The process for getting the new business off the ground is through buying a "small and perfectly formed" adviser business based in the City of London – MKC Wealth.
This company has seven advisers, with clients who have investable wealth on average of £400,000. Other businesses that come on board will be absorbed into the MKC brand, such as Lighthouse Carrwood, the acquisition of which was announced earlier this week.
The owner of MKC wealth, Barry Cunningham, will stay as director of client services while Rose becomes chief executive and Speirs executive chairman.
How does Speirs feel about new advisers coming in and adapting to their way of doing things?
He says: "Over the years, advisers have developed religions, they have strong beliefs based on the things they've learnt.
"Some advisers will completely believe in cash flow funding – that if you haven't got a cash plan then you can't be giving proper advice.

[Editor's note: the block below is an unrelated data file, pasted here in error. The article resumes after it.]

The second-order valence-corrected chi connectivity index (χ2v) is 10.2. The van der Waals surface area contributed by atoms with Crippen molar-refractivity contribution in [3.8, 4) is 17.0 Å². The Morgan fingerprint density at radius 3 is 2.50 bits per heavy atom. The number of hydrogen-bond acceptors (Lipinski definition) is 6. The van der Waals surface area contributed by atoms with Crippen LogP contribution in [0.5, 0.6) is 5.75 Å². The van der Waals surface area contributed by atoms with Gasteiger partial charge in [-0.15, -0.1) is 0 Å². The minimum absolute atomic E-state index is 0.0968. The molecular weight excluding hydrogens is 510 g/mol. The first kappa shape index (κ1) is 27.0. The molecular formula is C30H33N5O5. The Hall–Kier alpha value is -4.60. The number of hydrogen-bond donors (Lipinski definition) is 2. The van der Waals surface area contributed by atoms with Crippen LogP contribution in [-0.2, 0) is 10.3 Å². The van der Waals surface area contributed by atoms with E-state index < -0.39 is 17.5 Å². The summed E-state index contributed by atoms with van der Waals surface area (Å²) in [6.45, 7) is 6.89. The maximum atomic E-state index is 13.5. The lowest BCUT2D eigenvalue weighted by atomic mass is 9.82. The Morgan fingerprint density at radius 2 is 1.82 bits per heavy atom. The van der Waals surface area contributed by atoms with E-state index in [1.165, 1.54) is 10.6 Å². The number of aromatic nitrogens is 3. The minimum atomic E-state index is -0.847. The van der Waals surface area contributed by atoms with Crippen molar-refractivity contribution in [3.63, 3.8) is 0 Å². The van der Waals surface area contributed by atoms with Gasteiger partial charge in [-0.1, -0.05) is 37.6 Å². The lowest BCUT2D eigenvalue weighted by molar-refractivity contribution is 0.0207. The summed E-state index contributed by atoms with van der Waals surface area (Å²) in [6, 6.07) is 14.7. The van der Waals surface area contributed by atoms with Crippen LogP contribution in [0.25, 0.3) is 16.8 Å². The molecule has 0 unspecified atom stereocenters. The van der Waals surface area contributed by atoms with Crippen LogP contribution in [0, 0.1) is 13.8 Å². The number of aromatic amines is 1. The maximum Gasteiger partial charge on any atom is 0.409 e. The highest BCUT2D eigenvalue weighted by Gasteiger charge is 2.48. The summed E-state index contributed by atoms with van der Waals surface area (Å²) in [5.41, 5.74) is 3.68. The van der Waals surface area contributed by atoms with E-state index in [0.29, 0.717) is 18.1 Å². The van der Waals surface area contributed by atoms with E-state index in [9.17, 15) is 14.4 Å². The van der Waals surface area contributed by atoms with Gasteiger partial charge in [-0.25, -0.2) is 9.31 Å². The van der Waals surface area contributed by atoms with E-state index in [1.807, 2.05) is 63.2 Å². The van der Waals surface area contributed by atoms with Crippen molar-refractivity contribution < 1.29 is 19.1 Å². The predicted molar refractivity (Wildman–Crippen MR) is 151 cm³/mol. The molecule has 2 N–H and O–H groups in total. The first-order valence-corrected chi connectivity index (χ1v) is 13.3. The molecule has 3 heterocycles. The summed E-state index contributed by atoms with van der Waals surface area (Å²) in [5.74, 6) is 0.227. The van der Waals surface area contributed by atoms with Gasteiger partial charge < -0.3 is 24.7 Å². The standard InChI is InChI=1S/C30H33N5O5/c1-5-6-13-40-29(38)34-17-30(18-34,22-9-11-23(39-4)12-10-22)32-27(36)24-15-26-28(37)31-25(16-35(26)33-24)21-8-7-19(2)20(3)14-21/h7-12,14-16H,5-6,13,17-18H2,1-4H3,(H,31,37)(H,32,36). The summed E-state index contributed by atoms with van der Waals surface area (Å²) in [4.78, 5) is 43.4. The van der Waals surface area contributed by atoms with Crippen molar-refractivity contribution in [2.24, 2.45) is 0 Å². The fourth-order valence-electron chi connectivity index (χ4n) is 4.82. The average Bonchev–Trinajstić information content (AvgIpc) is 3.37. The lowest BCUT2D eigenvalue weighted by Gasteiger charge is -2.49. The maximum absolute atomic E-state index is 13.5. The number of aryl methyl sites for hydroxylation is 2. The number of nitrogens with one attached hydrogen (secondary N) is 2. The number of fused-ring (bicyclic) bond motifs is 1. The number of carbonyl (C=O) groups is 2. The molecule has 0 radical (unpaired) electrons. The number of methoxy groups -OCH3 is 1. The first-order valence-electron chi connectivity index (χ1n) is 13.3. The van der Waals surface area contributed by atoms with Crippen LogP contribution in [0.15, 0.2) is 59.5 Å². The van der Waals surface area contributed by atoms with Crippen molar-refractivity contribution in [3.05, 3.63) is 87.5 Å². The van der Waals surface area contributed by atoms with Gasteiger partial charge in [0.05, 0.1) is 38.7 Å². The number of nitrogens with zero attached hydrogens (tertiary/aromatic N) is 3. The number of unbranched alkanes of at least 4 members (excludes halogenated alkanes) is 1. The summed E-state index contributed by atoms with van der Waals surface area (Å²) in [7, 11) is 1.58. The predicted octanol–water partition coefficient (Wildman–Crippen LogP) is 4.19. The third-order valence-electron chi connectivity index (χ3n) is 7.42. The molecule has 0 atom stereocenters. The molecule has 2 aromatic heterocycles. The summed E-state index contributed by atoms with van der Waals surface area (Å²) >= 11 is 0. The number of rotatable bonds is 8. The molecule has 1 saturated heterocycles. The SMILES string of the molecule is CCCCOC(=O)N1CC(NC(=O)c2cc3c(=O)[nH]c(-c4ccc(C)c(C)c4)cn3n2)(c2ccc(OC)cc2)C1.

"Other advisers will think that's not true, and it's about talking to the client and understanding."
He adds: "Some advisers will want to pick funds still and others will want centralised investment propositions; some advisers will want to do the exact opposite of what they're being told – it's an independence play. Other people will want to be part of a team.
"Our industry has been made up of lots of individuals working on their own businesses."
Mostly, MKC, which will remain the brand of the whole company, will recruit and train new people coming in, to look after the clients left by the retiring advisers selling their business. However, advisers with the right "cultural fit" may come on board from acquired companies.
Speirs says: "What we always agree on is the relationship with the client is paramount; the adviser and client have a great intimacy – it's about how you execute that."
Melanie Tringham is features editor of FTAdviser